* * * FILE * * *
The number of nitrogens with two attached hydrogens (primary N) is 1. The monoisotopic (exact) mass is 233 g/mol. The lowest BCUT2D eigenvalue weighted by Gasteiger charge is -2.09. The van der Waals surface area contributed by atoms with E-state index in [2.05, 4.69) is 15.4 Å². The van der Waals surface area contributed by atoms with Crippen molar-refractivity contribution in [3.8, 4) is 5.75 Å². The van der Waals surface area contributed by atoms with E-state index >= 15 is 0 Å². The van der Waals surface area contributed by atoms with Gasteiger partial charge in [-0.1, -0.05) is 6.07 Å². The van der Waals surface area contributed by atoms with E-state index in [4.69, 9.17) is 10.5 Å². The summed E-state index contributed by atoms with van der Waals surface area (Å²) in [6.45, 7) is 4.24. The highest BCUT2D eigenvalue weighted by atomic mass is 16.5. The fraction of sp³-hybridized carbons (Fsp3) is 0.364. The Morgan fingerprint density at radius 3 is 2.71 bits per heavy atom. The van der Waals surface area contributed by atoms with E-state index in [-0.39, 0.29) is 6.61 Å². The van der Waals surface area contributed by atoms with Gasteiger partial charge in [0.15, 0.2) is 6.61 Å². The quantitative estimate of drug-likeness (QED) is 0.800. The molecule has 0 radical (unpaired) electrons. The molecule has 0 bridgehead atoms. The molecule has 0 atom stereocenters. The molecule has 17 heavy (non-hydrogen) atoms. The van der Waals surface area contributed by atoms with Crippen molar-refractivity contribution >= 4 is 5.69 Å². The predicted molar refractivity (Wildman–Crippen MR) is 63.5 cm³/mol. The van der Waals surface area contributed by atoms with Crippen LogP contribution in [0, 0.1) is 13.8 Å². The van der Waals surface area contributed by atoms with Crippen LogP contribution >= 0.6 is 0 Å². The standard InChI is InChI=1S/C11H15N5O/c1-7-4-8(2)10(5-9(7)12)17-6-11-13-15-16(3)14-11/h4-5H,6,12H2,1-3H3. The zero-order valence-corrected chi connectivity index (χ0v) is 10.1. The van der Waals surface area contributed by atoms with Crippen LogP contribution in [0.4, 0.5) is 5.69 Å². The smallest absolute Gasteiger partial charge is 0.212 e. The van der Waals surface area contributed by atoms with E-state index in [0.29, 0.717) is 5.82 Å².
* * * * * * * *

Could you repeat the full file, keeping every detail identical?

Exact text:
The number of nitrogens with two attached hydrogens (primary N) is 1. The monoisotopic (exact) mass is 233 g/mol. The lowest BCUT2D eigenvalue weighted by Gasteiger charge is -2.09. The van der Waals surface area contributed by atoms with E-state index in [2.05, 4.69) is 15.4 Å². The van der Waals surface area contributed by atoms with Crippen molar-refractivity contribution in [3.8, 4) is 5.75 Å². The van der Waals surface area contributed by atoms with E-state index >= 15 is 0 Å². The van der Waals surface area contributed by atoms with Gasteiger partial charge in [-0.1, -0.05) is 6.07 Å². The van der Waals surface area contributed by atoms with E-state index in [4.69, 9.17) is 10.5 Å². The summed E-state index contributed by atoms with van der Waals surface area (Å²) in [6.45, 7) is 4.24. The highest BCUT2D eigenvalue weighted by atomic mass is 16.5. The fraction of sp³-hybridized carbons (Fsp3) is 0.364. The Morgan fingerprint density at radius 3 is 2.71 bits per heavy atom. The van der Waals surface area contributed by atoms with E-state index in [-0.39, 0.29) is 6.61 Å². The van der Waals surface area contributed by atoms with Gasteiger partial charge in [0.15, 0.2) is 6.61 Å². The quantitative estimate of drug-likeness (QED) is 0.800. The molecule has 0 radical (unpaired) electrons. The molecule has 0 bridgehead atoms. The molecule has 0 atom stereocenters. The molecule has 17 heavy (non-hydrogen) atoms. The van der Waals surface area contributed by atoms with Crippen molar-refractivity contribution >= 4 is 5.69 Å². The predicted molar refractivity (Wildman–Crippen MR) is 63.5 cm³/mol. The van der Waals surface area contributed by atoms with Crippen LogP contribution in [0, 0.1) is 13.8 Å². The van der Waals surface area contributed by atoms with Crippen LogP contribution >= 0.6 is 0 Å². The standard InChI is InChI=1S/C11H15N5O/c1-7-4-8(2)10(5-9(7)12)17-6-11-13-15-16(3)14-11/h4-5H,6,12H2,1-3H3. The zero-order valence-corrected chi connectivity index (χ0v) is 10.1. The van der Waals surface area contributed by atoms with Crippen LogP contribution in [0.4, 0.5) is 5.69 Å². The smallest absolute Gasteiger partial charge is 0.212 e. The van der Waals surface area contributed by atoms with E-state index in [0.29, 0.717) is 5.82 Å².